In This Article Expand or collapse the "in this article" section Slavery in New England

  • Introduction
  • General Overviews
  • Primary Sources
  • Labor and Economy in New England
  • Slavery in Northern Culture
  • The Selling of Joseph
  • Phillis Wheatley
  • The Legacy of Slavery
  • Slavery Reports

Atlantic History Slavery in New England
Wendy Warren
  • LAST REVIEWED: 22 April 2020
  • LAST MODIFIED: 22 April 2020
  • DOI: 10.1093/obo/9780199730414-0335


In popular imagination, the history of chattel slavery in North America is largely linked to the southeastern quarter of the continent, and focused on the 19th century. But the slave trade and institution of chattel slavery functioned in other regions and at other times. One region that has drawn much scholarly attention is New England; the first records of enslaved Africans in that region (in the Massachusetts Bay Colony) appear in 1638, and the region’s enslaved African population grew steadily throughout that century and well into the 18th. Numbering less than two thousand in 1700, there were more than fifteen thousand people of African descent, both free and enslaved, in the region by 1770. Neither the slave trade to New England nor the institution of slavery itself, consisted only of Africans and people of African descent; historians have increasingly paid attention to the ways that commodified enslavement ensnared Native Americans, who worked as unfree labor in the region and were also exported to the West Indies and elsewhere as chattel slaves in the Atlantic slave trade. Indeed, studies of slavery in New England, by focusing on a region seemingly relatively marginal to the greater Atlantic economy and one mostly lacking (save a few areas of Rhode Island) a stereotypical plantation economy, have usefully emphasized the various ways that chattel slavery could be experienced, and have also emphasized the broad reach of Atlantic racial hierarchies and labor systems. Slavery in New England was not the monocrop plantation slavery typical of the 19th-century US South; enslaved people in New England worked in a more varied labor system. The small holdings of New England also meant the slave market worked differently than the antebellum South. Enslaved women in New England were valued differently than in other regions; for example, their reproductive capacities meant less than they would in societies with large-scale holdings of enslaved people. Enslaved children could be a liability rather than an investment. Emancipation in the region was truly gradual: though laws were passed in the late 18th century that sought to outlaw slavery, enslaved people were still legally held in New England as late as the 1840s.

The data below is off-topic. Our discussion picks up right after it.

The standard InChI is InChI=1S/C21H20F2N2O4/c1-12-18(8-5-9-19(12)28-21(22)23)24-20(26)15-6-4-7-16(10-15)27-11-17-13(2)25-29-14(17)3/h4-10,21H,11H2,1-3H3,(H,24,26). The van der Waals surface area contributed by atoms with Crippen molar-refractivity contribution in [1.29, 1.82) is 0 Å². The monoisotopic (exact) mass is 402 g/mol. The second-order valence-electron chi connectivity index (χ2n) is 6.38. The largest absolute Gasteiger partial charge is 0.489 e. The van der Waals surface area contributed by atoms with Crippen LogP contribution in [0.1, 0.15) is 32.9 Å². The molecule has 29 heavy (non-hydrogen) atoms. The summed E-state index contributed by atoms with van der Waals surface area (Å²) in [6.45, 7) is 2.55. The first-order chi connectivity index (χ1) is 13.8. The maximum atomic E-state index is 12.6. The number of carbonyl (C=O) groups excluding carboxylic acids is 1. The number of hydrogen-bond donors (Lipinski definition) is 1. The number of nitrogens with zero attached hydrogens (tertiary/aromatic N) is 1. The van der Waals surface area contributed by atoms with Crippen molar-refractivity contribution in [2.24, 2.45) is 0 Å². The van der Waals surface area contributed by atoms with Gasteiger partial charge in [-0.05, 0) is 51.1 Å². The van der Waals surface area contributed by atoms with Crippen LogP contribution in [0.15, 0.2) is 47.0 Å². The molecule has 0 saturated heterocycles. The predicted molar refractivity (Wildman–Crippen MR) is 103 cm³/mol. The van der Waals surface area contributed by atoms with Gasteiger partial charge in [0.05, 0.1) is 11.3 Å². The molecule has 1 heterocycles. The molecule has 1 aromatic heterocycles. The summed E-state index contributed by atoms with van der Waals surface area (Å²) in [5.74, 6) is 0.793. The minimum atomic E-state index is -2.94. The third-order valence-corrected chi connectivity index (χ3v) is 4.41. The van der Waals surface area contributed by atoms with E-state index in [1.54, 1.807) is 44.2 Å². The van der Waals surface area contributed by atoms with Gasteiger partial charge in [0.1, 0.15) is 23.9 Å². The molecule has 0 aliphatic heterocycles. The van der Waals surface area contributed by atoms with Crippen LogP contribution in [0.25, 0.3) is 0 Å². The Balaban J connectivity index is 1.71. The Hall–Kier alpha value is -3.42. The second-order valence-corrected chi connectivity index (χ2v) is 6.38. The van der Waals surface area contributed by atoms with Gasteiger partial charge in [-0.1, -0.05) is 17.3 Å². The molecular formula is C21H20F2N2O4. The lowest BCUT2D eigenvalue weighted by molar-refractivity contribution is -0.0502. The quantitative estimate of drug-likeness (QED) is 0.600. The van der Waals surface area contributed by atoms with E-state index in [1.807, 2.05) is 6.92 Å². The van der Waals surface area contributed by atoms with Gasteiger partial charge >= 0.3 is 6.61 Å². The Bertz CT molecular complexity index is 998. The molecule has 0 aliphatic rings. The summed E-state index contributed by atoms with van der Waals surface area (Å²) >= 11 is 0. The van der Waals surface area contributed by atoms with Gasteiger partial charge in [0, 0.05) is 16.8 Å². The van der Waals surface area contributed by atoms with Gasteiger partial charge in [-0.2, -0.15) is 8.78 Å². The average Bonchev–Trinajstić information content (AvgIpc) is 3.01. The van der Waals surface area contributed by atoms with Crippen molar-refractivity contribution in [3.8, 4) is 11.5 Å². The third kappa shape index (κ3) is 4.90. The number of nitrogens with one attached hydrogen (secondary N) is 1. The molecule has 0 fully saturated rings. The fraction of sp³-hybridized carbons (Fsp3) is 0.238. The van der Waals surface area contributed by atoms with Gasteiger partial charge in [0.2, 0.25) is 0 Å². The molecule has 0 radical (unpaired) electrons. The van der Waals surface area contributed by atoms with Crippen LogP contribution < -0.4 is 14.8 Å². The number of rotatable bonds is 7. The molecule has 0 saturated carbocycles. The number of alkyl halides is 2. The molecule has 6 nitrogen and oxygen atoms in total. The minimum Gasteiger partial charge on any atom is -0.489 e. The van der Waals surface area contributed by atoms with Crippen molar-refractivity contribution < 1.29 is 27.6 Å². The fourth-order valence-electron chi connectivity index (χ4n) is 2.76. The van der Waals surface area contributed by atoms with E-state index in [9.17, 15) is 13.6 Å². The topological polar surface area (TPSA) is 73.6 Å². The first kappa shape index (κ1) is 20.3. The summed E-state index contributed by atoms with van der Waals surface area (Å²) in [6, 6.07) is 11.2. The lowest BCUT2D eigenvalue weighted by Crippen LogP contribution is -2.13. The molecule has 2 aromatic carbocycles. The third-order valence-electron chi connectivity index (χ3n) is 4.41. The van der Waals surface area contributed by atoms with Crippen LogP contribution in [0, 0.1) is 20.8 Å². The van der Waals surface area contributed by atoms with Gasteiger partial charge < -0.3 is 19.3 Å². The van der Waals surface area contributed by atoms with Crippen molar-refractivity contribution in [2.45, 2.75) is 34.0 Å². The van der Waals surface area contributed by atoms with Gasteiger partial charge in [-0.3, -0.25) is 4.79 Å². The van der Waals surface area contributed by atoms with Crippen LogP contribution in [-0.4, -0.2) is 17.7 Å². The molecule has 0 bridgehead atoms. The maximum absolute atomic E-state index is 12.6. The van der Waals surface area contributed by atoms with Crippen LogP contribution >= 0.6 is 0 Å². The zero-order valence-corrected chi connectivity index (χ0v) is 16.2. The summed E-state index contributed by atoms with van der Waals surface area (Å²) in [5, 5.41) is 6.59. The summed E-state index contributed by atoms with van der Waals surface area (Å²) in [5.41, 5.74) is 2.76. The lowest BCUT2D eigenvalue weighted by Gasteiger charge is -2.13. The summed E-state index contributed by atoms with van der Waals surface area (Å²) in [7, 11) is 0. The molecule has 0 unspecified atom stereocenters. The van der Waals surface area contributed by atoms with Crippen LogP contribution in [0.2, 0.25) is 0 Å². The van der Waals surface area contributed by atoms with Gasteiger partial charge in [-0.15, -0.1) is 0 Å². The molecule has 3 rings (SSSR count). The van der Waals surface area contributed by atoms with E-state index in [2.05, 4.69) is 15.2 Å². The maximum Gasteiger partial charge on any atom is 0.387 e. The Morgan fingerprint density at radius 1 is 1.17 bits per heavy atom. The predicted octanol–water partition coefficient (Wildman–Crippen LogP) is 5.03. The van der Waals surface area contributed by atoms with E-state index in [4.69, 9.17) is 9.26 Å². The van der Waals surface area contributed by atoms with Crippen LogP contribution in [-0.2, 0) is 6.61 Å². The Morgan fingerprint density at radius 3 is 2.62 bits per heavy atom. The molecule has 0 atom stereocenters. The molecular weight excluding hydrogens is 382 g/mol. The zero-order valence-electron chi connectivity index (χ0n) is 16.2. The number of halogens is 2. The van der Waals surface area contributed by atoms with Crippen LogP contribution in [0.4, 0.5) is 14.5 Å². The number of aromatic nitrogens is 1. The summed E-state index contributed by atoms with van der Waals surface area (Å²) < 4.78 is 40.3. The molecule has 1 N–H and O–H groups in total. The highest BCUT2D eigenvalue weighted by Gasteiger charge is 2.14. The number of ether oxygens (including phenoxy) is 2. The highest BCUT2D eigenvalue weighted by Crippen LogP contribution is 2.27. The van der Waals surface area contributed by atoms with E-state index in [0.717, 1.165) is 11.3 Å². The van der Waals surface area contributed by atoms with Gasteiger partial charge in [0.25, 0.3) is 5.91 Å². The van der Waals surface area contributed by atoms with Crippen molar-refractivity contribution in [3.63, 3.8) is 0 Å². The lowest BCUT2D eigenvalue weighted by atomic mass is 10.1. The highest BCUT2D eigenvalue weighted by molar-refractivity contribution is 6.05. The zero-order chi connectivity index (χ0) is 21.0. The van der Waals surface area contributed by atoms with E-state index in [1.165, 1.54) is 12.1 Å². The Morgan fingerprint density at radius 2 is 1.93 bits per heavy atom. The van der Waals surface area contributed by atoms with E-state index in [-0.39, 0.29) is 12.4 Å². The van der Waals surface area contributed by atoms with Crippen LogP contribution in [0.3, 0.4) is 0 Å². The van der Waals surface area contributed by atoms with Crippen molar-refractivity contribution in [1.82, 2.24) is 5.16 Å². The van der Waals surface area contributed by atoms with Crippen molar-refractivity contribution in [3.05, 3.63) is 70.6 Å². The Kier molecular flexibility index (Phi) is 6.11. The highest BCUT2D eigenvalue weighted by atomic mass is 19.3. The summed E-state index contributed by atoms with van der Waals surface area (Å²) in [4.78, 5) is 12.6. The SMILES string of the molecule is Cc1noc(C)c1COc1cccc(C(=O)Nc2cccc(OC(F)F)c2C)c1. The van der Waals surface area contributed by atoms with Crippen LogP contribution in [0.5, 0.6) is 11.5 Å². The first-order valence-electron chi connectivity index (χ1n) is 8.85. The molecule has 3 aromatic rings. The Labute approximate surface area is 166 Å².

General Overviews

There are few general surveys of this topic. Greene 1942 is now a classic in the field, and covers the entire colonial period, though readers today may find it dated in approach. Warren 2016 covers the entire 17th century, ending with Samuel Sewall’s end-of-the-century antislavery tract, Sewall 1700 (cited under Primary Sources). Piersen 1988 offers the first look at African American culture in the New England colonies. Hardesty 2019 is a synthetic overview of the topic.

  • Greene, Lorenzo. The Negro in Colonial New England. New York: Columbia University Press, 1942.

    A social history of the first two centuries of African slavery in all the New England colonies.

  • Hardesty, Jared Ross. Black Lives, Native Lands, White Worlds: A History of Slavery in New England. Amherst and Boston: Bright Leaf, An Imprint of University of Massachusetts Press, 2019.

    A brief overview of chattel slavery in New England.

  • Piersen, William. Black Yankees: The Development of an Afro-American Subculture in Eighteenth-Century New England. Amherst: University of Massachusetts Press, 1988.

    A cultural history of the growing community of enslaved and free Africans in New England in the 18th century.

  • Warren, Wendy. New England Bound: Slavery and Colonization in Early America. New York: Liveright, 2016.

    A social and cultural history of the lived experience of enslavement in the 17th-century New England colonies, and an examination of those colonies’ engagement in Atlantic commerce.

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